“That’s quite enough, James,” Cross said.

 

“What’s he talking about, Sterling?” Cas asked. “What does he mean, the infamous traitor?”

 

“If you’d stop interrupting, maybe we’d find out,” Pollux said.

 

Sterling stood up. “I think it would be best if I left, Mr. Zuckerman,” he said. “Thank you for inviting me into your home.”

 

“Sterling, wait,” I said.

 

Sterling walked away, ignoring me. The door slammed behind him. I turned back to Grandfather. “What was that?” I asked.

 

“Your friend never told you about his past, did he?” Grandfather asked.

 

“I don’t care about his past,” I said. “Sterling’s my friend. He’s saved my life on multiple occasions.”

 

“Doesn’t really wipe away the people he doomed though, does it?”

 

“What are you talking about?”

 

“I know you know a lot about the Purge, Ernest. Did you ever hear about the Dark Duo’s inside man who helped them pull it off? What if I were to tell you that Sterling was that inside man?”

 

Cross slammed his fist down on the table. “That is enough, Jim,” he said. “If you have problems with MacDonald, take them up with me. I hired him because I trust him and know he’s a good man. I don’t know what kind of rumors you’ve heard, but I assure you, they’re false.”

 

Grandfather glanced at his bottle of ale and sighed. “Maybe I’ve had a little too much to drink,” he muttered.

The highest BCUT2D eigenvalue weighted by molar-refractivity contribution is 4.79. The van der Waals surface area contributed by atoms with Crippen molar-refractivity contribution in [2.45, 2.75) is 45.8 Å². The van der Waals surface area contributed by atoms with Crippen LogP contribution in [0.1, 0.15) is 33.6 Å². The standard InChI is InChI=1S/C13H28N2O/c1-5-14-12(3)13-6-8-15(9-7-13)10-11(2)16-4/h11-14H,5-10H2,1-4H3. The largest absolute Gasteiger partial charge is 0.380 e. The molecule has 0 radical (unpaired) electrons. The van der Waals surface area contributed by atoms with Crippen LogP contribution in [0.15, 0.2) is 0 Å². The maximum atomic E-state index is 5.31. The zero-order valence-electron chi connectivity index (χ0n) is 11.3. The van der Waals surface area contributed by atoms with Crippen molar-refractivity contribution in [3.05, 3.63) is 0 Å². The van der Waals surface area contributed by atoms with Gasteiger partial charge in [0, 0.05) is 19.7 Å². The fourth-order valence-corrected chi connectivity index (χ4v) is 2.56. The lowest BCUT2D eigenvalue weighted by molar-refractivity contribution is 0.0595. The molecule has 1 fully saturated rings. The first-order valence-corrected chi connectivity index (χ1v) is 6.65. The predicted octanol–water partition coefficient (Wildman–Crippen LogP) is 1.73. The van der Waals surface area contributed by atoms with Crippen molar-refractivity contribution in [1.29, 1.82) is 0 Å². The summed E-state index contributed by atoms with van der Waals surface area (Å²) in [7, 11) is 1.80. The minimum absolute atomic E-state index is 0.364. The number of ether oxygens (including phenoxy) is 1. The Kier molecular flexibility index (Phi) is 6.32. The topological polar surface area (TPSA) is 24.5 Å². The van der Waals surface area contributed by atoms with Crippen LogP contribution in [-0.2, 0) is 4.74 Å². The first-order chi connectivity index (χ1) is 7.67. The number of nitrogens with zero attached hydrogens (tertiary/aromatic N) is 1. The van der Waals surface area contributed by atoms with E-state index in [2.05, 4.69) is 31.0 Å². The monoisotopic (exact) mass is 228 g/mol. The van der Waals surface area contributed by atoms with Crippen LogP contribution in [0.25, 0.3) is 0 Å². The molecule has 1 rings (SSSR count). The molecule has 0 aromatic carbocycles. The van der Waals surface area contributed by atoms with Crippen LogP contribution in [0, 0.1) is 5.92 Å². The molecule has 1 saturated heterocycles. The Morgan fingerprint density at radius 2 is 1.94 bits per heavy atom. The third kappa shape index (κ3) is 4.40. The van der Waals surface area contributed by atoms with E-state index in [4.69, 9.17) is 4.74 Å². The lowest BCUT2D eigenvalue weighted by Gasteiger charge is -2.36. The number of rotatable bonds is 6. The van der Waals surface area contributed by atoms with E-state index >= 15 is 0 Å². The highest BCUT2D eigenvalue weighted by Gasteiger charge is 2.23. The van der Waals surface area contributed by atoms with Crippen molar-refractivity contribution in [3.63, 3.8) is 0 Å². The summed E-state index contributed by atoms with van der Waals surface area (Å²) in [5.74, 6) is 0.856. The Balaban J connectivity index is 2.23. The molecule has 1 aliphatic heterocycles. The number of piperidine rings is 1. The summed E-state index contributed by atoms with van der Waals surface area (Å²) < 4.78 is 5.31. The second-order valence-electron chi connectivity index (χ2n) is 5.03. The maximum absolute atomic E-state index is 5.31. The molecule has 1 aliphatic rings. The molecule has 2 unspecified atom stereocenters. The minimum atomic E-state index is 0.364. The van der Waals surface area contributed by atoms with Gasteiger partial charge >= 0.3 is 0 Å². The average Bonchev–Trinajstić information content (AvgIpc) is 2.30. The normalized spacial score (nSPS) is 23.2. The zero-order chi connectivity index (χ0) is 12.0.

I left after that. I found Sterling sitting on top of the wall, looking out over the empty plains. “Hey,” I said as I climbed up.

 

“Hey,” Sterling said.

 

“When we first met, you said that you made some mistakes when you were younger and ruined your reputation,” I said.

 

Sterling sighed. “It’s a long story,” he said.

 

“I’ve got time.”

 

Sterling looked at the night sky for a moment. “It’s a full moon tonight,” he said. “That’s funny. It was a full moon on the night before the Purge, too.”

 

“Grandfather said you were responsible for the Purge. Is that true?”

 

“The magic, the planning, the execution, I wasn’t a part of that. But I played my roll in it, I suppose.”

 

“Why don’t you start at the beginning?”

 

“The purge didn’t begin as a hurricane. It started with the flapping of a single butterfly’s wings, that grew into a nightmare. The King’s dead wife, Dietlinde, she belonged to a bloodline containing powerful magic. Black and Darkholme sacrificed her to begin the Purge.”

 

“And your role in all this?”

 

“Back then, I was a novice Captain. The queen was doing a tour of the Kingdom, visiting various villages damaged by the raids. My Squad was put in charge of guarding her. The night before the Purge, a mercenary hired by Darkhomle attacked us on the open road. I was the only member of my Squad he spared.”

 

“I’m sorry,” I muttered.

 

“After the Purge, the King didn’t take kindly to my survival,” Sterling said. “A lot of people thought I betrayed the Knights, that my survival was a gift from Darkholme for my cooperation. The King wanted to execute me for my crimes. Calvin, an old friend of mine, stopped him.”

 

“Did you betray the Knights?”

 

“Do you count failure as an act of betrayal?”

 

I placed my hand on Sterling’s. “Do you remember what I told you, when we woke up in the hospital? I told you that I’d help you restore your reputation,” I said. “I’m not about to break that pact because of a few mistakes.”

 

“You’re a good man, Ernest. You deserve better than me.”


© Copyright 2019 Casey Jarmes. All rights reserved.